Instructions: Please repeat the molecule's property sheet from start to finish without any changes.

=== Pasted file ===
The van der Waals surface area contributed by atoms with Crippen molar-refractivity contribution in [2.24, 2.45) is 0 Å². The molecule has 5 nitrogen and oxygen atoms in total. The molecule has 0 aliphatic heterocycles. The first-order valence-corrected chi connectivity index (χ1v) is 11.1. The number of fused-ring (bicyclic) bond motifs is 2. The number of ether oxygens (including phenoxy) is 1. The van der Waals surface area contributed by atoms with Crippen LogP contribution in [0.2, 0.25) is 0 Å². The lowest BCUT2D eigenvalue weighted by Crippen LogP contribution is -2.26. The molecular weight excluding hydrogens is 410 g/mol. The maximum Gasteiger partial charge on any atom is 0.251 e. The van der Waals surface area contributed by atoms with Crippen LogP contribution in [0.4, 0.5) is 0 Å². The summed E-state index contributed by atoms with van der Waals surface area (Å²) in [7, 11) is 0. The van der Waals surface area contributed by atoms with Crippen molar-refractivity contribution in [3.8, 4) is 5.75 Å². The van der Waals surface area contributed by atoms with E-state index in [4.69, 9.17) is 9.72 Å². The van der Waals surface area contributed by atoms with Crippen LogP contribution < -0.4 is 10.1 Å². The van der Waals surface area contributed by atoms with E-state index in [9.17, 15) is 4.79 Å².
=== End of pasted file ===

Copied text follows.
The van der Waals surface area contributed by atoms with Crippen molar-refractivity contribution in [2.24, 2.45) is 0 Å². The molecule has 5 nitrogen and oxygen atoms in total. The molecule has 0 aliphatic heterocycles. The first-order valence-corrected chi connectivity index (χ1v) is 11.1. The number of fused-ring (bicyclic) bond motifs is 2. The number of ether oxygens (including phenoxy) is 1. The van der Waals surface area contributed by atoms with Crippen LogP contribution in [0.2, 0.25) is 0 Å². The lowest BCUT2D eigenvalue weighted by Crippen LogP contribution is -2.26. The molecular weight excluding hydrogens is 410 g/mol. The maximum Gasteiger partial charge on any atom is 0.251 e. The van der Waals surface area contributed by atoms with Crippen LogP contribution in [0.4, 0.5) is 0 Å². The summed E-state index contributed by atoms with van der Waals surface area (Å²) in [7, 11) is 0. The van der Waals surface area contributed by atoms with Crippen molar-refractivity contribution in [3.8, 4) is 5.75 Å². The van der Waals surface area contributed by atoms with E-state index in [4.69, 9.17) is 9.72 Å². The van der Waals surface area contributed by atoms with Crippen LogP contribution < -0.4 is 10.1 Å². The van der Waals surface area contributed by atoms with E-state index in [9.17, 15) is 4.79 Å².